An array of expert speakers and panelists addressed more than 450 members and special guests on April 19 and 20 at the Zell/Lurie Spring Members’ Meeting at the Rittenhouse Hotel, Philadelphia.
Before the Thursday night dinner 50 Research Sponsors and special guests enjoyed a private colloquium and cocktails with the evening’s featured speaker, David Gergen, Gergen is professor of public service at the John F. Kennedy School of Government, director of Harvard University’s Center for Public Leadership and an editor-at-large for U.S. News & World Report. At dinner, Gergen gave a fascinating and thought-provoking talk on “American Leadership in the 21st Century.”
On Friday morning, Michael Fascitelli, Chairman of the Advisory Board of the Zell/Lurie Real Estate Center, and Joseph Gyourko, Director of the Zell/Lurie Real Estate Center, extended a warm welcome to the attending members and guests.
The first panel, “What Does the Economy Hold for Real Estate and Other Investment Markets?” explored the anticipated direction of the capital markets—into which real estate investing is now well-integrated—over the next couple of years. As moderator, Center Director Joe Gyourko opened the session with the observation, “We’ve had a wonderful ride. How can the economy keep growing without a recession?” With consumer spending, responded Mark Zandi, chief economist and co-founder of Moody’s Economy.com. The expansion is winding down, he said, and residential real estate is so overbuilt that prices will have to continue falling until excess inventory is absorbed.
On the other hand, 85 percent of consumer spending is for durable goods and 16 percent—a larger share than residential construction—is in health care. (Likelihood of recession: 30 percent, said Zandi.) Allen Sinai, chief global economist and president, Decision Economics, pointed out that—except for “problem” companies such as Ford and General Motors—corporate profits have doubled over the past five years. “The global economy is in fantastic shape,” he said. “It’s hard to see businesses pulling back to any significant degree seeing how well they are doing.” Commercial real estate is also strong, said Sinai, who predicted 15 to 20 percent growth over the coming five years. (Likelihood of recession: 25 percent, said Sinai.) Peter Linneman, the Sussman Professor of Real Estate and Finance at Wharton, forecast another two years of economic growth, unfettered by government intervention. “Politicians can do nothing right now,” he said. “They are totally captured by the war. That means they’re leaving (the real estate industry) alone.” After that, he said, be careful: “There will be a pause after the (2008) election,” said Linneman, and maybe more. Pro-formas never include recessions, but they always come.
All three agreed that the primary obstacle to further growth in residential real estate is excess inventory—about a million units, according to Zandi. Demand is down and first-mortgage foreclosures up to about 900,000 in 2006. Sinai anticipated price declines of 5 to 10 percent.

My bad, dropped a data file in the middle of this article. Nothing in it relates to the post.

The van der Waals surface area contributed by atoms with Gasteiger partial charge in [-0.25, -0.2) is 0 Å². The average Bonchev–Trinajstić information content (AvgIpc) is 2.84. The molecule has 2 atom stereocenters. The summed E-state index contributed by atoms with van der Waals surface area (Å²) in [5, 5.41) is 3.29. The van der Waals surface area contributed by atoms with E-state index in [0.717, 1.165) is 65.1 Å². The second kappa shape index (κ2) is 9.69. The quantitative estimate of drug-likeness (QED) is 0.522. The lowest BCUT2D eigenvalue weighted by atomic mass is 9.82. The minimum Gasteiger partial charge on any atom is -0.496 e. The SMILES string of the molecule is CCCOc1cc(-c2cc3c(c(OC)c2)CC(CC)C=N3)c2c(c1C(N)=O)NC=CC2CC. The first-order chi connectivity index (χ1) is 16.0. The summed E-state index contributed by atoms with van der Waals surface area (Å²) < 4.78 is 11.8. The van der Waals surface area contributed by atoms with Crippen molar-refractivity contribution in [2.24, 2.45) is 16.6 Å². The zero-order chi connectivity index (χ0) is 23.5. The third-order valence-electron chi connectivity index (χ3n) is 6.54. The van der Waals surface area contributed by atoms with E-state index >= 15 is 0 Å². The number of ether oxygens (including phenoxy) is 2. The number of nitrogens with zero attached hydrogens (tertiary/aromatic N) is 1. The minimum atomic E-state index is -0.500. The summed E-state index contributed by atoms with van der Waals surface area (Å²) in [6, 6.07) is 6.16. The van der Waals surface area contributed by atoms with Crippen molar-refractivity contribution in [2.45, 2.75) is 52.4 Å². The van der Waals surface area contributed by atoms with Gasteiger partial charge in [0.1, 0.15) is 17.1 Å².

The second panel, “Sustainable and Green Development: Meeting the Future Today,” considered the design, marketing and financing of environmentally conscious real estate assets. Lynne Sagalyn, Wharton’s professor of real estate development and planning, introduced the “green” phenomenon as “an interesting convergence of interest and action by…passionate citizens and dedicated professionals from a wide variety of fields, local government and business.” What, she asked, is it about? Design, said Rafael Pelli, a principal with Pelli Clarke Pelli Architects, New Haven, Conn., whose firm designed the Gold-LEED “Solaire,” Manhattan’s first green high-rise apartment building. According to Pelli, “green” requires ground-up thinking that emphasizes the process as much as the final product because LEED standards demand reduced construction waste. Solaire, he noted, features photovoltaic panels incorporated in the body of the structure—not merely stuck on the roof—and a fresh-air exchange system that allows it to breathe in the absence of leaky windows. Marketing, said George Aridas, senior vice president of the Albanese Organization, New York, which developed Solaire. “Green,” he said, includes a variety of techniques—not all of which are appropriate for every building. “There is a spectrum that goes from efficiency to indoor air quality,” he said. “You consider to whom you’re going to market and make it a part of your entire business strategy.” Indoor air quality is a top concern in Manhattan, so Solaire’s centrally filtered fresh air is a strong competitive advantage. Social policy, said William Browning, founder of Browning + Bannon LLC, Washington, D.C., a research and consulting firm that tracks “green” renovations of existing buildings. “Climate change will be seen as a national security issue,” he said. “There will be pressure to push energy efficiency to extreme levels.” Expect zero-energy buildings that produce more than they consume. Buildings now produce 40 percent of CO2 emissions and present a “huge” opportunity for renovation, particularly if driven by legislation. Government support, said Mark Maloney, former director of the Boston Redevelopment Authority. In Boston, he said, unions were brought onto a local task force and are now training people to repair photovoltaic units; the fire department is considering modifying policies that discouraged rooftop turbines.